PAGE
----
The way to real happiness is to lead a life in line with your values. If your appearance and your fitness levels are a value then get down to the gym and go for a run outdoors. Comparing your progress to strangers on social media is the worst thing to do and will increase depression and anxiety. You don’t know anything about this seemingly perfect person as they only show you what they want you to see. I have given therapy to social media influencers and their lives aren’t at all what others think they are – they love with constant pressure and fear of failure and rejection. We live with these assumptions in our heads and they make us feel inadequate about ourselves – we feel inadequate over ideas that aren’t even happening in the real world. No one has a perfect life so stop trying to have something that doesn’t exist.

Instead, get back to what is important to you. By all means, enjoy your time on social media but don’t use that as your benchmark of success.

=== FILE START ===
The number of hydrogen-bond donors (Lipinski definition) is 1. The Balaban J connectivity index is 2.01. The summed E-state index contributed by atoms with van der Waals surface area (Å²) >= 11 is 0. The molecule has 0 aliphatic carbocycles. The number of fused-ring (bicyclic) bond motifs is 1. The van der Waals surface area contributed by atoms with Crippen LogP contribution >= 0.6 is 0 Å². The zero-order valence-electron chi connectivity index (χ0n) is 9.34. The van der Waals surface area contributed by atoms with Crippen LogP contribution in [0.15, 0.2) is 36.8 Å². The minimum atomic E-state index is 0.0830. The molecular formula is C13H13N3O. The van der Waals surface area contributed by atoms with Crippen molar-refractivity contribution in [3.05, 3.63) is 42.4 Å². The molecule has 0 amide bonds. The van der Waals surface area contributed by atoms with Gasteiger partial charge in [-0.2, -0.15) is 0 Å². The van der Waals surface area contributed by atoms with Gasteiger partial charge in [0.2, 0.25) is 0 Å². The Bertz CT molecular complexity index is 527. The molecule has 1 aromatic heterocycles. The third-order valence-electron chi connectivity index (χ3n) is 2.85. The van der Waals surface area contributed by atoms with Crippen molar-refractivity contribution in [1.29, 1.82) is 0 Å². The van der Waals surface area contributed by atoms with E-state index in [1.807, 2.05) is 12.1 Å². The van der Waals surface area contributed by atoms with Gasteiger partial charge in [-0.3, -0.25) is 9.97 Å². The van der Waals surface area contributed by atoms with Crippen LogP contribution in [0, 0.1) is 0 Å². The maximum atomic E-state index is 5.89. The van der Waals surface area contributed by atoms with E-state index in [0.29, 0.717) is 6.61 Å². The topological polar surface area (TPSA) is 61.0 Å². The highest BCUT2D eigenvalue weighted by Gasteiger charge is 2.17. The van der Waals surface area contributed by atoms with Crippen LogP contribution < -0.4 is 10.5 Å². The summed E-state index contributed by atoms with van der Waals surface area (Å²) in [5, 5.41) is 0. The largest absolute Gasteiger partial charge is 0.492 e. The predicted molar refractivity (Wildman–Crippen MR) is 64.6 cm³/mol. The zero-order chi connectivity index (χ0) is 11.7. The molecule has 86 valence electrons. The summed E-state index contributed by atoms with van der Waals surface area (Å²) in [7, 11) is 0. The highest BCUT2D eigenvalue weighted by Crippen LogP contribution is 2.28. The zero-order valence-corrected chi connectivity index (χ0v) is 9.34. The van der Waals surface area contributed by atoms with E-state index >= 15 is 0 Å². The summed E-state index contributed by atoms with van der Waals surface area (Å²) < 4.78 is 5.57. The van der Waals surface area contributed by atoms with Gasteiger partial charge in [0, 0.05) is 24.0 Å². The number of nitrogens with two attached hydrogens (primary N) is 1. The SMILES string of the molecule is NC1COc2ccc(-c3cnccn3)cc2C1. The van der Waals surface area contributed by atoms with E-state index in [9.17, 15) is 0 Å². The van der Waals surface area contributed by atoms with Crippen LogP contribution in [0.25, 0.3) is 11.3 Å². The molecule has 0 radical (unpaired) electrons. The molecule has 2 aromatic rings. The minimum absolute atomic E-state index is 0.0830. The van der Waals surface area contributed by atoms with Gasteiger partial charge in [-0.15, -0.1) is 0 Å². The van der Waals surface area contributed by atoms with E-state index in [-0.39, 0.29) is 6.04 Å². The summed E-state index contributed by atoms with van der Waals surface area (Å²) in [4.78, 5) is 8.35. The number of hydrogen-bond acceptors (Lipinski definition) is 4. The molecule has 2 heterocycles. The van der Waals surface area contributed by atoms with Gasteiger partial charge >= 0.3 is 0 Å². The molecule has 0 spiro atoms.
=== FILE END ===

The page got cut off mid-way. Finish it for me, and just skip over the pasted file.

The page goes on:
Mandy X

 

Photo by Tim Mossholder on Unsplash

 

Reference: https://www.alustforlife.com/the-bigger-picture/the-societal-impact-of-cyberbullying?gclid=CjwKCAiA57D_BRAZEiwAZcfCxYmaFXz-HZKJnN7FHB_qVcjfq67T6JKpGw84XMBzkGRwMlKtwZv4XRoCrpIQAvD_BwE

Mandy Kloppers
Author: Mandy Kloppers

Mandy is a qualified therapist who treats depression, anxiety, OCD, PTSD, trauma, and many other types of mental health issues. She provides online therapy around the world for those needing support and also provides relationship counselling.

Mandy Kloppers

Mandy is a qualified therapist who treats depression, anxiety, OCD, PTSD, trauma, and many other types of mental health issues. She provides online therapy around the world for those needing support and also provides relationship counselling.